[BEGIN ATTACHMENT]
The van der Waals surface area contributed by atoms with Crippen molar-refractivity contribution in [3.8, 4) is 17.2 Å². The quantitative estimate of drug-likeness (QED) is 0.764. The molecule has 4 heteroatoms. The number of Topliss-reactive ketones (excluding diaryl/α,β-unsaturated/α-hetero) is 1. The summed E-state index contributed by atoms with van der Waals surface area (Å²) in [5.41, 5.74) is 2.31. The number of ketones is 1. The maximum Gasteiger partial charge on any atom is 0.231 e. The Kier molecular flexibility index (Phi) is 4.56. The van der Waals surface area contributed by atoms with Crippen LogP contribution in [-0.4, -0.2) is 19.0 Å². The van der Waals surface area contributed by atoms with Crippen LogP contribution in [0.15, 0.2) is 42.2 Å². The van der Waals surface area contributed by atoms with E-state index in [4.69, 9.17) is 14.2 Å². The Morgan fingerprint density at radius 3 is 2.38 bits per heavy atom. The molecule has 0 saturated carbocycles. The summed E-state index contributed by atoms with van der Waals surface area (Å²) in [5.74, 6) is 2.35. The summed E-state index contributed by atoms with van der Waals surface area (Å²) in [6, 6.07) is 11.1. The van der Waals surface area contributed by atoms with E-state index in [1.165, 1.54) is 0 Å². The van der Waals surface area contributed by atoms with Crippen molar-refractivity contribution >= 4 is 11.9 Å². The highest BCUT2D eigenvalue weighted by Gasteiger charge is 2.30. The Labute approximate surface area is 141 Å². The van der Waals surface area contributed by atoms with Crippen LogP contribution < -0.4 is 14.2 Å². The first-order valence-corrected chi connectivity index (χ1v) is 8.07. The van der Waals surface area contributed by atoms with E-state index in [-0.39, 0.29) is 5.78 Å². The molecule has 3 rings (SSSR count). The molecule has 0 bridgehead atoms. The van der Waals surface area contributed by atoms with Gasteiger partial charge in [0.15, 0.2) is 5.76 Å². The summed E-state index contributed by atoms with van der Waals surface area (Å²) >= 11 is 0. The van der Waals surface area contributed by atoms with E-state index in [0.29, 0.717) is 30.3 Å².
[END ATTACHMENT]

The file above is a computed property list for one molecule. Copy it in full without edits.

The van der Waals surface area contributed by atoms with Crippen molar-refractivity contribution in [3.8, 4) is 17.2 Å². The quantitative estimate of drug-likeness (QED) is 0.764. The molecule has 4 heteroatoms. The number of Topliss-reactive ketones (excluding diaryl/α,β-unsaturated/α-hetero) is 1. The summed E-state index contributed by atoms with van der Waals surface area (Å²) in [5.41, 5.74) is 2.31. The number of ketones is 1. The maximum Gasteiger partial charge on any atom is 0.231 e. The Kier molecular flexibility index (Phi) is 4.56. The van der Waals surface area contributed by atoms with Crippen LogP contribution in [-0.4, -0.2) is 19.0 Å². The van der Waals surface area contributed by atoms with Crippen LogP contribution in [0.15, 0.2) is 42.2 Å². The van der Waals surface area contributed by atoms with E-state index in [4.69, 9.17) is 14.2 Å². The Morgan fingerprint density at radius 3 is 2.38 bits per heavy atom. The molecule has 0 saturated carbocycles. The summed E-state index contributed by atoms with van der Waals surface area (Å²) in [5.74, 6) is 2.35. The summed E-state index contributed by atoms with van der Waals surface area (Å²) in [6, 6.07) is 11.1. The van der Waals surface area contributed by atoms with E-state index in [1.165, 1.54) is 0 Å². The van der Waals surface area contributed by atoms with Crippen molar-refractivity contribution >= 4 is 11.9 Å². The highest BCUT2D eigenvalue weighted by Gasteiger charge is 2.30. The Labute approximate surface area is 141 Å². The van der Waals surface area contributed by atoms with Crippen LogP contribution < -0.4 is 14.2 Å². The first-order valence-corrected chi connectivity index (χ1v) is 8.07. The van der Waals surface area contributed by atoms with E-state index in [-0.39, 0.29) is 5.78 Å². The molecule has 3 rings (SSSR count). The molecule has 0 bridgehead atoms. The van der Waals surface area contributed by atoms with Gasteiger partial charge in [0.15, 0.2) is 5.76 Å². The summed E-state index contributed by atoms with van der Waals surface area (Å²) >= 11 is 0. The van der Waals surface area contributed by atoms with E-state index in [0.29, 0.717) is 30.3 Å².